Lower Kafue River Environmental LiteracyHeath Kelsey ·
In February 2018, Simon Costanzo, Michele Thieme and I travelled to Lusaka, Zambia to kick off a project to develop an ecosystem health report card for the Lower Kafue River Basin. We provided training for the WWF Zambia team on the report card creation process. I then traveled with the WWF team to Monze in the Southern Province to help the team facilitate first stakeholder workshop. As part of the report card process, it is imperative that we have an understanding of the relevant information about the system in which we are working.
The Kafue River is the most important river system in Zambia. It flows about 1600 km from the Northwest Province near the border with the Democratic Republic of Congo, south through the southern central portion of Zambia. The river turns East at Kafue National Park (Zambia’s oldest and largest protected area), emptying into the Zambezi, which forms the border of Zambia and Zimbabwe. About 50% of the country’s 16.6 million people live within the river’s catchment of 156,000 km2.
There are several features of the Kafue River that make it environmentally, economically, and socially important:
1. The Kafue River is a major tributary to the Zambezi River, southern Africa’s most iconic river system. It averages about 350 cubic meters per second (Draft of Kafue Management Plan, in preparation).
2. The Lower Kafue River is home to the Kafue Flats, recognized by Ramsar as a Wetland of International Importance, is approximately 6,500 square kilometers with a water volume of about 785 million cubic meters. The Kafue flats are situated between two dams – the upstream Itezhi-Tezhi dam completed in 1977 primarily for regulation of water flow (the Itezhi-Tezhi has been producing electricity since 2016), and the Kafue Gorge Dam downstream, which was completed in 1973 to produce hydropower.
3. The Kafue Flats are home to an endemic, semi-aquatic antelope called the Kafue Lechwe (Kobus leche kafuensis). The population of the Kafue Lechwe has declined dramatically since the 1970s, as a result of hydrologic changes, poaching, disease, and invasive grasses. The historical population is said to have been approximately 250,000 in 1931, but was estimated at approximately 29,000 in 2015. Anecdotal evidence suggests that declines since 2015 have been accelerating, and there are fears that the species could become extinct. The Kafue Lechwe is listed as Endangered by the IUCN.
4. Hydropower provided by the Kafue Gorge Dam, constructed in 1973, provides approximately 50% of Zambia’s electricity needs, including power for the copper mines in the northern part of the country. The Itezhi-Tezhi dam was constructed primarily to ensure that adequate water was available for power generation at the Kafue Gorge dam and now produces 120MW.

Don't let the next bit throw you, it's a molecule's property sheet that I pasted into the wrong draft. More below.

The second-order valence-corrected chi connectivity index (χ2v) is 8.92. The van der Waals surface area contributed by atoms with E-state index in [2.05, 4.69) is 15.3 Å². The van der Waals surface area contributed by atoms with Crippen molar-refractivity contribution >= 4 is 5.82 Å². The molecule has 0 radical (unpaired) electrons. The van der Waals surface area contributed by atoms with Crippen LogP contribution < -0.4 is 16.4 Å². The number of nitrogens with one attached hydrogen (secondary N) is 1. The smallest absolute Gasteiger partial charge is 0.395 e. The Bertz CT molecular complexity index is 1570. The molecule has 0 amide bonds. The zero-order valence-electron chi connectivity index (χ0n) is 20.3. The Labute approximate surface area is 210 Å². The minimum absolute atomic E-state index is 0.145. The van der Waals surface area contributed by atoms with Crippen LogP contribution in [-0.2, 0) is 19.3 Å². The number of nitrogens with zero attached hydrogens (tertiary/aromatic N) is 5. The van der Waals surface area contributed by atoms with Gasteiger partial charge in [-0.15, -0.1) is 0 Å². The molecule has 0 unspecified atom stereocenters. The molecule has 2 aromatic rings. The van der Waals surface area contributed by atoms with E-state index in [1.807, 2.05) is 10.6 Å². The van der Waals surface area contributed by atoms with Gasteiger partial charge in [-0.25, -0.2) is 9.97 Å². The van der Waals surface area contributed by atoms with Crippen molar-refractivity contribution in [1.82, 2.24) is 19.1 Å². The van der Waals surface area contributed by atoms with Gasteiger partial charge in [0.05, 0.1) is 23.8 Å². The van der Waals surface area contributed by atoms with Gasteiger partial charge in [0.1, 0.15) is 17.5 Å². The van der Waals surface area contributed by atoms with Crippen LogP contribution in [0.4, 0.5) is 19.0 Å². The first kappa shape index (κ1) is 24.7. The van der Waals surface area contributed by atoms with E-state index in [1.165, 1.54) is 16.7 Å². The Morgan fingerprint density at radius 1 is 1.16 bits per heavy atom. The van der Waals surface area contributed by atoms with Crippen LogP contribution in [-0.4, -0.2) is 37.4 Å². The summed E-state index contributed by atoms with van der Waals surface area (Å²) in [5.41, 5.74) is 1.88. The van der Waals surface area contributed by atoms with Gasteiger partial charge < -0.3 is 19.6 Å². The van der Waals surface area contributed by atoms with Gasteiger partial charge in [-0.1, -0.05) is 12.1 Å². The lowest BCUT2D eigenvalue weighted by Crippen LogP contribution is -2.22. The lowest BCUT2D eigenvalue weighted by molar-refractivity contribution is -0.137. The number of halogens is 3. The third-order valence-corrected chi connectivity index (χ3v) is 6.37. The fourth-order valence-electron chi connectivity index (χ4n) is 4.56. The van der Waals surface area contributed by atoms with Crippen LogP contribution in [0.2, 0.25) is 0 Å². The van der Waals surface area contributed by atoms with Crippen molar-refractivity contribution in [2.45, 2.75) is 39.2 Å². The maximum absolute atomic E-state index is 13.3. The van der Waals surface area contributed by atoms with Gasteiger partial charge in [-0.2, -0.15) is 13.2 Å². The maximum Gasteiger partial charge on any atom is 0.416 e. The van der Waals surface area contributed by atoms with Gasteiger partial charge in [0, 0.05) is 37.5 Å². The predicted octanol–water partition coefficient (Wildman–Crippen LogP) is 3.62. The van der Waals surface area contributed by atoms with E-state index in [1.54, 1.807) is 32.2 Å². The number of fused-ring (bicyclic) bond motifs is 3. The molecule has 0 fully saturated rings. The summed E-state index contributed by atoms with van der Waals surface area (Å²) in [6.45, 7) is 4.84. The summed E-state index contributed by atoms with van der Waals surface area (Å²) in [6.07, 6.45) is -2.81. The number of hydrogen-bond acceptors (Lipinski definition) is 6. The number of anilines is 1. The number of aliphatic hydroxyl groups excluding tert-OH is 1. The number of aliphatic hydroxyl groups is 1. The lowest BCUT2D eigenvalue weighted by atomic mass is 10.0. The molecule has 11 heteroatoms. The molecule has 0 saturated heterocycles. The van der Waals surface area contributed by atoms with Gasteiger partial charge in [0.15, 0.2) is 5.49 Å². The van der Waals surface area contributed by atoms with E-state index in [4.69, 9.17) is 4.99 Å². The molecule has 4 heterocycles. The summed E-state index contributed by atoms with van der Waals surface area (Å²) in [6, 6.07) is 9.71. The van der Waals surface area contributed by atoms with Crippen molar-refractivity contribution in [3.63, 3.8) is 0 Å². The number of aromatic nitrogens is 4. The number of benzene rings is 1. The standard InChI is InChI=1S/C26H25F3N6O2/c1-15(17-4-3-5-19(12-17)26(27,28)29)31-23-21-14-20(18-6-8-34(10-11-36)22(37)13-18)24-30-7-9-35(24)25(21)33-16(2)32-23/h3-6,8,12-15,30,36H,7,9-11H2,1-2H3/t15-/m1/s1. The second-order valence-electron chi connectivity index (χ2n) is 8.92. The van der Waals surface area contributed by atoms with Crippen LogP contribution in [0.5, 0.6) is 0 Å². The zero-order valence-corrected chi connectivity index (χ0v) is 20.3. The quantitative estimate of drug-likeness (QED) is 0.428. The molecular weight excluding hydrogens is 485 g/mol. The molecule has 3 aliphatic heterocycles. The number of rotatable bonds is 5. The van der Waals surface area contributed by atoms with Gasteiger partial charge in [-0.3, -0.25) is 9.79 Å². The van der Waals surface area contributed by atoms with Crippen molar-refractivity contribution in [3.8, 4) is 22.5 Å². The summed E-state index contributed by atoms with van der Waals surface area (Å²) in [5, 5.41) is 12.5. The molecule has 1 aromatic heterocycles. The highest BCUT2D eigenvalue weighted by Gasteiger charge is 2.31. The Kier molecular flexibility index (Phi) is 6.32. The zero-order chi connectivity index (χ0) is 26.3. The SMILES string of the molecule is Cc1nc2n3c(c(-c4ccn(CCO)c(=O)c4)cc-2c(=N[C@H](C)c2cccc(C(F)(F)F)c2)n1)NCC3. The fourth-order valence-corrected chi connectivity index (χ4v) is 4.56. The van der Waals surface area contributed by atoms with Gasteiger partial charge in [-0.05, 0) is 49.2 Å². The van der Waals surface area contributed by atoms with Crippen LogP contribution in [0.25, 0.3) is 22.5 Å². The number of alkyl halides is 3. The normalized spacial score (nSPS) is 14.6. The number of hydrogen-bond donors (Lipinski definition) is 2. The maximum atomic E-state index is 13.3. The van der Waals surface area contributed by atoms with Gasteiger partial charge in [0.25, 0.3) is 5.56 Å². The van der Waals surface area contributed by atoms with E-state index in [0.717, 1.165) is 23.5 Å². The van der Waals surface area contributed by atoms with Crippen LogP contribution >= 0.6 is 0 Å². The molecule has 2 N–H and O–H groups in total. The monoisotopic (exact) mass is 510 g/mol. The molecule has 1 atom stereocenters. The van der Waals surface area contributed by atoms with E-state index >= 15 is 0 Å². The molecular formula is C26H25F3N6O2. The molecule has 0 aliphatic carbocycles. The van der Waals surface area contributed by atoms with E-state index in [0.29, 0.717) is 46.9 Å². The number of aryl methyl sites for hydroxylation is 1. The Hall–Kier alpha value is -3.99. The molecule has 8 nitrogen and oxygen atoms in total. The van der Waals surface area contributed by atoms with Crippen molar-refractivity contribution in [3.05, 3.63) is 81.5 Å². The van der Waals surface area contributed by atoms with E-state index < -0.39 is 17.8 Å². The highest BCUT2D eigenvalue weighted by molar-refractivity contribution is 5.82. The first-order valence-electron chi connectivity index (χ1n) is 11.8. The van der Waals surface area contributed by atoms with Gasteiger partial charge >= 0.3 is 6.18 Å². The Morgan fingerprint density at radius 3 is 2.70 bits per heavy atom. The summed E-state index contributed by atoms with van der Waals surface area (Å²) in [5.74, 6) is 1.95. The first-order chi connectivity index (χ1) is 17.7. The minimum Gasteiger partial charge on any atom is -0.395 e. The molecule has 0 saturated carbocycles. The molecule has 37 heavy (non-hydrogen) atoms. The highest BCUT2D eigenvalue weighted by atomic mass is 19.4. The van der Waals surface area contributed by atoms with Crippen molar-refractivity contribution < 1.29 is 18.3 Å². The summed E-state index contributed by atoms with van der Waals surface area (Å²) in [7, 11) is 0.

5.The Kafue River provides 84 million cubic meters of domestic water for Lusaka, the capital of Zambia, a city of 1.7 million people. This accounts for approximately 44% of water supply. Approximately 56% of the water supply in Lusaka is met by groundwater sources.
6. The Kafue River is a major source of irrigation water for agricultural activities in the region, including the economically important Zambia Sugar Plc (a subsidiary of Llovo Sugar), which produces approximately 450,000 tons of sugar annually (of which 1/3 is exported to Europe), employing 1082 permanent employees and over 4,000 seasonal employees. The Kafue River accounts for over 80% of irrigation for the nation; the Kafue Flats accounts for 61% alone. Zambia Sugar accounts for 43% of the national irrigated area. Unpermitted irrigation is an area of concern for water resource management in the basin.
7. The Kafue River also provides resources for small holder agricultural activities, primarily maize, as well as fisheries, cattle, and tourism. Maize is an important staple ingredient of nshima, which is a corn meal eaten at almost every meal. 80% of maize in Zambia is grown by small landholders without irrigation, and almost all of that is for home consumption (WWF Zambia 2016). Fisheries are a relatively small part of the economy, but represent a relatively large component of protein intake for the Zambian people. Livestock account for a slightly larger percentage of the national GDP, mostly in traditional (not commercial) enterprises. Pastoralism is an important cultural value in the basin. Tourism represents approximately 5% of the national GDP, but that number is expected to grow rapidly (WWF Zambia 2016).
About the author
Heath Kelsey has been with IAN since 2009, as a Science Integrator, Program Manager, and as Director since 2019. His work focuses on helping communities become more engaged in socio-environmental decision making. He has over 10-years of experience in stakeholder engagement, environmental and public health assessment, indicator development, and science communication. He has led numerous ecosystem health and socio-environmental health report card projects globally, in Australia, India, the South Pacific, Africa, and throughout the US. Dr. Kelsey received his MSPH (2000) and PhD (2006) from The University of South Carolina Arnold School of Public Health. He is a graduate of St Mary’s College of Maryland (1988). He was also a Peace Corps Volunteer in Papua New Guinea from 1995-1998.